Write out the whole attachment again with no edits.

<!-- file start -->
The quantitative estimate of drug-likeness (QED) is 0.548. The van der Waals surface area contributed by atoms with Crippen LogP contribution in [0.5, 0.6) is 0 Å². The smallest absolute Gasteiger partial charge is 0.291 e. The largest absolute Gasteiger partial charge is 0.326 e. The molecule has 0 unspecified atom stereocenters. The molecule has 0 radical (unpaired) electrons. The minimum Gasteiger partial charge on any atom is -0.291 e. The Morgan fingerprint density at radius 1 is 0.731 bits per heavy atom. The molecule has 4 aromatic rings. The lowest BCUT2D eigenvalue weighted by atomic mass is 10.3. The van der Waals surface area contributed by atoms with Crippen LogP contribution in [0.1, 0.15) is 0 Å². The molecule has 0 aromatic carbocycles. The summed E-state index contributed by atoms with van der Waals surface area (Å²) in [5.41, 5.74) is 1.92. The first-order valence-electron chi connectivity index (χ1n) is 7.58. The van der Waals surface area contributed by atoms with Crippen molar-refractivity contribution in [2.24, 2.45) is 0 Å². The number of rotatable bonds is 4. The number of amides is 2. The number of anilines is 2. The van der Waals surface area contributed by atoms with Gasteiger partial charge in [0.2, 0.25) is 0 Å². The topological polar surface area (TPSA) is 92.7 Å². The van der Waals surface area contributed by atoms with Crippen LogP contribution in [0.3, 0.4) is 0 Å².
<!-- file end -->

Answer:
The quantitative estimate of drug-likeness (QED) is 0.548. The van der Waals surface area contributed by atoms with Crippen LogP contribution in [0.5, 0.6) is 0 Å². The smallest absolute Gasteiger partial charge is 0.291 e. The largest absolute Gasteiger partial charge is 0.326 e. The molecule has 0 unspecified atom stereocenters. The molecule has 0 radical (unpaired) electrons. The minimum Gasteiger partial charge on any atom is -0.291 e. The Morgan fingerprint density at radius 1 is 0.731 bits per heavy atom. The molecule has 4 aromatic rings. The lowest BCUT2D eigenvalue weighted by atomic mass is 10.3. The van der Waals surface area contributed by atoms with Crippen LogP contribution in [0.1, 0.15) is 0 Å². The molecule has 0 aromatic carbocycles. The summed E-state index contributed by atoms with van der Waals surface area (Å²) in [5.41, 5.74) is 1.92. The first-order valence-electron chi connectivity index (χ1n) is 7.58. The van der Waals surface area contributed by atoms with Crippen molar-refractivity contribution in [2.24, 2.45) is 0 Å². The number of rotatable bonds is 4. The number of amides is 2. The number of anilines is 2. The van der Waals surface area contributed by atoms with Gasteiger partial charge in [0.2, 0.25) is 0 Å². The topological polar surface area (TPSA) is 92.7 Å². The van der Waals surface area contributed by atoms with Crippen LogP contribution in [0.3, 0.4) is 0 Å².